Standing dead trees, or snags, serve myriad functions in natural forests, but are often scarce in forests managed for timber production. Variable retention (VR), the retention of live and dead trees through harvest, has been adopted globally as a less intensive form of regeneration harvest. In this study, we explore how two key elements of VR systems — level (amount) and spatial pattern of live-tree retention — affect the carryover and post-harvest dynamics of natural and artificially created snags. We present nearly two decades of data from the DEMO Study, a regional-scale experiment in VR harvests of Douglas-fir-dominated forests in the Pacific Northwest. Snag losses to harvest were greater at 15 than at 40% retention (67 vs. 47% declines in density) and greater in dispersed than in aggregated treatments (64 vs. 50% declines). Densities of hard and tall (≥5 m) snags were particularly sensitive to low-level dispersed retention, declining by 76 and 81%, respectively. Despite these losses, post-harvest densities correlated with pre-harvest densities for most snag size and decay classes. In contrast to initial harvest effects, snag densities changed minimally over the post-harvest period (years 1 to 18 or 19), with low rates of recruitment offsetting low rates of loss. Post-harvest survival of snags was greater at 15 than at 40% retention (79 vs. 69%), as were rates of decay (68 vs. 52% of hard snags transitioned to soft). However, pattern had no effect on either process. Snag recruitment did not vary with retention level or pattern at the scale of the 13-ha harvest unit, but was several-fold greater in the 1-ha aggregates (14.3–27.8 snags ha−1) than in the corresponding dispersed treatments (4.2–5.3 snags ha−1). Snag size (diameter) distributions showed greater change in dispersed than in aggregated treatments, reflecting greater loss of smaller snags and recruitment biased toward larger snags. Created snags showed uniformly high survival (97%), irrespective of treatment, but rates of decay were greater at lower retention. If a goal of VR is to sustain snag abundance and diversity through harvest, emphasis should be placed on minimizing initial losses, either by reducing the intensity of felling in areas of dispersed retention or locating forest aggregates in areas of greater initial snag density, diversity, or incipient decay.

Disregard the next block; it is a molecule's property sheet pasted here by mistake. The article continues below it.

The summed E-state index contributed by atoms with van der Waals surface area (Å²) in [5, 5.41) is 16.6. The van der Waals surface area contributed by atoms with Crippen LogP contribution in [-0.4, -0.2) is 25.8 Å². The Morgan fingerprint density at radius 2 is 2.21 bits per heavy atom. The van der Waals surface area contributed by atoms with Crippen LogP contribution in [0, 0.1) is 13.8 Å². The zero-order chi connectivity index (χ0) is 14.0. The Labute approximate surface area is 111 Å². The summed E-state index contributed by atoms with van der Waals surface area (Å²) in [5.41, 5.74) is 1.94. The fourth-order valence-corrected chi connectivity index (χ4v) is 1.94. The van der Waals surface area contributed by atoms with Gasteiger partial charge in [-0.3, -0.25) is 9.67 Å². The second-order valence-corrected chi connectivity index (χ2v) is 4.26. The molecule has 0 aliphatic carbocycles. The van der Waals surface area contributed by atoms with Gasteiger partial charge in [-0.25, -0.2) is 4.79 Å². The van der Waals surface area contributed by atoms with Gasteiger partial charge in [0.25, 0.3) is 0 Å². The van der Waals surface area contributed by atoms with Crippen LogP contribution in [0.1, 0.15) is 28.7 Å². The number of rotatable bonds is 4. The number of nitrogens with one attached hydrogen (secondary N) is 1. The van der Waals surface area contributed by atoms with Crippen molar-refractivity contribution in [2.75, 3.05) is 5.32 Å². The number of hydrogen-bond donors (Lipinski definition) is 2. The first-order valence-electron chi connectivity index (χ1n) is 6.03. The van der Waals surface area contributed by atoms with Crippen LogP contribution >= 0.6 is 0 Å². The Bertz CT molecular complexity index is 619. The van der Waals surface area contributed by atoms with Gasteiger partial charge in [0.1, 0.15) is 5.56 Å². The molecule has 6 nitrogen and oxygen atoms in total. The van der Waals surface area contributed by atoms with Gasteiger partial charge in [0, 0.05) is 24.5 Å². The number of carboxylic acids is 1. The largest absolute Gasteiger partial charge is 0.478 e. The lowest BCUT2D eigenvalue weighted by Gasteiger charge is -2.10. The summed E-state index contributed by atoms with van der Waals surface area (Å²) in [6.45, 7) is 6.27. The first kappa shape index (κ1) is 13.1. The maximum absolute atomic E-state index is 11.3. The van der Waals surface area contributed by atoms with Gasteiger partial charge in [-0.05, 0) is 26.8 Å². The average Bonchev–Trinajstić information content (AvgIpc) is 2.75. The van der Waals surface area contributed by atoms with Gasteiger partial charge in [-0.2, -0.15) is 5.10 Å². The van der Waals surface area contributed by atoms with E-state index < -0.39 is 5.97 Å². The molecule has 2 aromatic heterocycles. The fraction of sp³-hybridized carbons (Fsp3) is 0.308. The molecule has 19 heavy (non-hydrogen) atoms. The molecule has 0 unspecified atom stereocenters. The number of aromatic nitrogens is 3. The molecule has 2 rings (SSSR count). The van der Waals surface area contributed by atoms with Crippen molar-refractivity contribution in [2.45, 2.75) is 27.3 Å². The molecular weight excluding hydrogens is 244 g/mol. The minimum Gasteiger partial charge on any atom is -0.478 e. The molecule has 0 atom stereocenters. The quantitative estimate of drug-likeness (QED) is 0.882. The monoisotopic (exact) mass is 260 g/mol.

|Title||Level and pattern of overstory retention shape the abundance and long-term dynamics of natural and created snags|
|Authors||Charles B. Halpern, Allison K. Rossman, Joan Hagar|
|Publication Subtype||Journal Article|
|Series Title||Forest Ecology and Management|
|Record Source||USGS Publications Warehouse|
|USGS Organization||Forest and Rangeland Ecosystem Science Center|